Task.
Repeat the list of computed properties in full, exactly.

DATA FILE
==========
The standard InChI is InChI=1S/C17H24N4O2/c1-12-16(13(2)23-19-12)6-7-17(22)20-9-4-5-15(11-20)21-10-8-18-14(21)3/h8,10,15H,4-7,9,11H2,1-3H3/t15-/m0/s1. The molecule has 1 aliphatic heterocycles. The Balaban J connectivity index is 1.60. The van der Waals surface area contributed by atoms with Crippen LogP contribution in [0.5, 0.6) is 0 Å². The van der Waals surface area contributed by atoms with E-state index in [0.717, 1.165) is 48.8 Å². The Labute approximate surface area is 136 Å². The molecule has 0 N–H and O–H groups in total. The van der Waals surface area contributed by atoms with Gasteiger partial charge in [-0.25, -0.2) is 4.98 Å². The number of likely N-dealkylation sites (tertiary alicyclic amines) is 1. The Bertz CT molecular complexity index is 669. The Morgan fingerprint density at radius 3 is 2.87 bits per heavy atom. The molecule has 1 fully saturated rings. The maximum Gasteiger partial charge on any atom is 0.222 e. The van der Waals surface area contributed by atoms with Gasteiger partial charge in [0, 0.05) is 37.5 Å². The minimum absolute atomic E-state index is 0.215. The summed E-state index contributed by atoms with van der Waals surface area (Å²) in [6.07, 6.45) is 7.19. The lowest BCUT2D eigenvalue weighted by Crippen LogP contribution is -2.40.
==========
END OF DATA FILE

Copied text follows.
The standard InChI is InChI=1S/C17H24N4O2/c1-12-16(13(2)23-19-12)6-7-17(22)20-9-4-5-15(11-20)21-10-8-18-14(21)3/h8,10,15H,4-7,9,11H2,1-3H3/t15-/m0/s1. The molecule has 1 aliphatic heterocycles. The Balaban J connectivity index is 1.60. The van der Waals surface area contributed by atoms with Crippen LogP contribution in [0.5, 0.6) is 0 Å². The van der Waals surface area contributed by atoms with E-state index in [0.717, 1.165) is 48.8 Å². The Labute approximate surface area is 136 Å². The molecule has 0 N–H and O–H groups in total. The van der Waals surface area contributed by atoms with Gasteiger partial charge in [-0.25, -0.2) is 4.98 Å². The number of likely N-dealkylation sites (tertiary alicyclic amines) is 1. The Bertz CT molecular complexity index is 669. The Morgan fingerprint density at radius 3 is 2.87 bits per heavy atom. The molecule has 1 fully saturated rings. The maximum Gasteiger partial charge on any atom is 0.222 e. The van der Waals surface area contributed by atoms with Gasteiger partial charge in [0, 0.05) is 37.5 Å². The minimum absolute atomic E-state index is 0.215. The summed E-state index contributed by atoms with van der Waals surface area (Å²) in [6.07, 6.45) is 7.19. The lowest BCUT2D eigenvalue weighted by Crippen LogP contribution is -2.40.